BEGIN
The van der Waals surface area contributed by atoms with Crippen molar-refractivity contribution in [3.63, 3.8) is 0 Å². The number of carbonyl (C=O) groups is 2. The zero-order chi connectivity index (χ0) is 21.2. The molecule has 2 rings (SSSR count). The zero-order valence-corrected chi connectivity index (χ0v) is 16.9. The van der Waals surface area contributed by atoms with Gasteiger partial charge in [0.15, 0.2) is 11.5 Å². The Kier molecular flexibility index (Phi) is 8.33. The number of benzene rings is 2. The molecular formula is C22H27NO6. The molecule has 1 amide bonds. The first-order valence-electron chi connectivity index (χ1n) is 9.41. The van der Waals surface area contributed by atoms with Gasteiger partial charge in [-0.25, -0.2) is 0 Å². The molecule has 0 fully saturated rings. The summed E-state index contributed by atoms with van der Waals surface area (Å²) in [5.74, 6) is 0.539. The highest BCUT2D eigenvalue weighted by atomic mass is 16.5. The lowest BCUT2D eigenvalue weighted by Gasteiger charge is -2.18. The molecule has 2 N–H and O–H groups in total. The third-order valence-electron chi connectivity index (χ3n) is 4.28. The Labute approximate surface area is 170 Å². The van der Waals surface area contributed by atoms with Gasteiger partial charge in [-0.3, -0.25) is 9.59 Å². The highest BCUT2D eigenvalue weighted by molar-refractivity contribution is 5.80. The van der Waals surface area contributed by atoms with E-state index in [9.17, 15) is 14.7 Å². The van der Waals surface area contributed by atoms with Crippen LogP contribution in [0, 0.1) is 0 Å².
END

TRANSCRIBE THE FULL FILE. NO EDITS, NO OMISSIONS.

The van der Waals surface area contributed by atoms with Crippen molar-refractivity contribution in [3.63, 3.8) is 0 Å². The number of carbonyl (C=O) groups is 2. The zero-order chi connectivity index (χ0) is 21.2. The molecule has 2 rings (SSSR count). The zero-order valence-corrected chi connectivity index (χ0v) is 16.9. The van der Waals surface area contributed by atoms with Gasteiger partial charge in [0.15, 0.2) is 11.5 Å². The Kier molecular flexibility index (Phi) is 8.33. The number of benzene rings is 2. The molecular formula is C22H27NO6. The molecule has 1 amide bonds. The first-order valence-electron chi connectivity index (χ1n) is 9.41. The van der Waals surface area contributed by atoms with Gasteiger partial charge in [-0.25, -0.2) is 0 Å². The molecule has 0 fully saturated rings. The summed E-state index contributed by atoms with van der Waals surface area (Å²) in [5.74, 6) is 0.539. The highest BCUT2D eigenvalue weighted by atomic mass is 16.5. The lowest BCUT2D eigenvalue weighted by Gasteiger charge is -2.18. The molecule has 2 N–H and O–H groups in total. The third-order valence-electron chi connectivity index (χ3n) is 4.28. The Labute approximate surface area is 170 Å². The van der Waals surface area contributed by atoms with Gasteiger partial charge in [-0.3, -0.25) is 9.59 Å². The highest BCUT2D eigenvalue weighted by molar-refractivity contribution is 5.80. The van der Waals surface area contributed by atoms with E-state index in [9.17, 15) is 14.7 Å². The van der Waals surface area contributed by atoms with Crippen LogP contribution in [0, 0.1) is 0 Å².